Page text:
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  • (Preface.)

    (Forgive me, new readers.) I am so sorry for being absent! I have been writing my dissertation. I will be a doctor in a week. I miss your writing: Peter, Leilani, Susan, Barbara, Eirik, Annie, Kelly, Andrea, johnnie, Katie, Shane, Eli...I hear your words echoing, even though I haven't read anything lately. I have been remiss. Forgive me, old readers.

    (Ten years ago.)

    She had been calling me all summer. Cell phones were not completely new then, but they were still expensive, and new to me. I had a little phone with stubborn, stubbled buttons. I was on a family plan; nobody could imagine who I'd need to reach for more than a few minutes. I hadn't been in love with her for three years at least; no, that's wrong, it must have been at least six. She is still beautiful, and I'd be willing to bet that she still drinks too much wine. She wore her hair like a veil. She had big teeth and full lips. She would play bad Joni Mitchell albums, and I would try to make sense of them, with nothing to go on but my parents and their awful Judy Collins LPs. (Scratched, too.) I knew nothing about music. I remember her saying to me that I would get tired of Simon & Garfunkel. I'd only been listening to them for two weeks when she said that.

    "I don't even know if he likes me now. I sleep with him but I don't know if he thinks I'm ugly," she said, into the phone, her words drying on the lines of her long breaths. "I don't know if he thinks I'm stupid," she added.

    She wrote exactly one story that summer, and it was about a plant. I don't remember the story very well, but we were reading a ton of Lorrie Moore, and I'm pretty sure the plant was sad. She lived in Berkeley. Back then I lived in Sacramento; I'm in Sacramento again now.

    I was basically a virgin. I'd actually lost my virginity a ton of years earlier, but on one of those accidental nights, the way you'd lose a backpack or a pair of glasses. I'd also drunk a "gin and tonic" that night without a clear sense of what a gin or tonic was. So when I tried to picture her sleeping with him in such melancholy circumstances, it seemed vague and awful, like two pieces of broken paper folding up and hiding together. Of course his roommate was jealous! I was jealous, and I wasn't even there. She explained the roommate's silences, and how strange it was to fuck one wall away from him. "Does he understand you?" I asked. The boyfriend, not the roommate. Our own awkward periods saying nothing, across our tenuous cellphone connection, piled up like dander.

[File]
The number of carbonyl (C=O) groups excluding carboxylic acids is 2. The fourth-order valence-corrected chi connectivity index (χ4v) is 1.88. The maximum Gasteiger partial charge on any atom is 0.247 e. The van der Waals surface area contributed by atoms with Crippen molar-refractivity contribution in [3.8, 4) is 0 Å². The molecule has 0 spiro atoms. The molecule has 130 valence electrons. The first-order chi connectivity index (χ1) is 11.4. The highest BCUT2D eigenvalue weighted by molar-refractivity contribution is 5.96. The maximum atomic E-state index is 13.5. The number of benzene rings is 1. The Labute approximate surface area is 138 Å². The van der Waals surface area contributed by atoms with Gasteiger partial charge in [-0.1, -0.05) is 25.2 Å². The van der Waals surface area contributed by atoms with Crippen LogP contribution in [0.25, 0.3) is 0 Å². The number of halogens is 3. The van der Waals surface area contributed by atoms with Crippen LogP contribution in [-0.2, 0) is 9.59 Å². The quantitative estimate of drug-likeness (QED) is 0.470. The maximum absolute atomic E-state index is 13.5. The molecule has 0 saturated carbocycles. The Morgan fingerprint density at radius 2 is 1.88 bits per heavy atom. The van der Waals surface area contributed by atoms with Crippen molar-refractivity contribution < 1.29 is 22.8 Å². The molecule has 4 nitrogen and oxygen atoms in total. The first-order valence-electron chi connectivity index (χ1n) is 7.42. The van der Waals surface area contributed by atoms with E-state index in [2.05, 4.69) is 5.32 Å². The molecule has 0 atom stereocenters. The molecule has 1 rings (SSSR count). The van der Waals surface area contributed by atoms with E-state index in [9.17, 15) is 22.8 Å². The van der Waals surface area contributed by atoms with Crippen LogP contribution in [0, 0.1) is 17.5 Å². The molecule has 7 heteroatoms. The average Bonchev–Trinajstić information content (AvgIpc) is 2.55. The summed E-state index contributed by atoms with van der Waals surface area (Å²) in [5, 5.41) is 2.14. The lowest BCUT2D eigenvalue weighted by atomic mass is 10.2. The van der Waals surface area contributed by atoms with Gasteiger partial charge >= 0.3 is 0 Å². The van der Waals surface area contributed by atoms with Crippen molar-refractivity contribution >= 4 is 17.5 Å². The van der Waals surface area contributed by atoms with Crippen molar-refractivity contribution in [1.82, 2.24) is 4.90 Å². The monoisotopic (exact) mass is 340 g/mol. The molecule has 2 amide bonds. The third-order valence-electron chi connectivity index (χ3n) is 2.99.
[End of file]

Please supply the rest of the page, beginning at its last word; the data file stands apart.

A single month talking about the difficulties, on that pimpled cellphone, cost me $300. At the time it was a fortune, and maybe it would still feel like a fortune now. I forget how it got paid. I think about half of it was paid in yelling, and the other half came out of some savings account that had previously had a sort of holiness. That three hundred bucks: I never spoke to her again for another six years. I can barely speak to her now. At one point she slept with the roommate, which, I'm sure you agree, was absurd. Here I finally think that she and that guy have a future, and then, what does she do? She sleeps with the other guy. I didn't trust him. She told me he was into weird things. He sounded weird: bad skin, bad habits. He showed up sinister to breakfasts.

    In high school, I'd written her a love letter. She took it to her mother and asked for advice; her mother advised her to pretend it had never happened. "What did you think of my letter?" I asked her, for three days. "Did you like my letter?" I forget what happened on the fourth day, because it was something really banal, and after that I lost my nerve.

    By the way, I met them. It was the last time I visited that summer. The $300 hadn't hit yet. Their apartment was gigantic. At the time, I didn't know the first thing about what high-grade marijuana can do to an apartment. Four televisions, stacked 2x2. There was a button that controlled whether you would see one composite image, or four duplicates. I remember them as all being fake wood, but that's probably an embellishment. They weren't fancy televisions.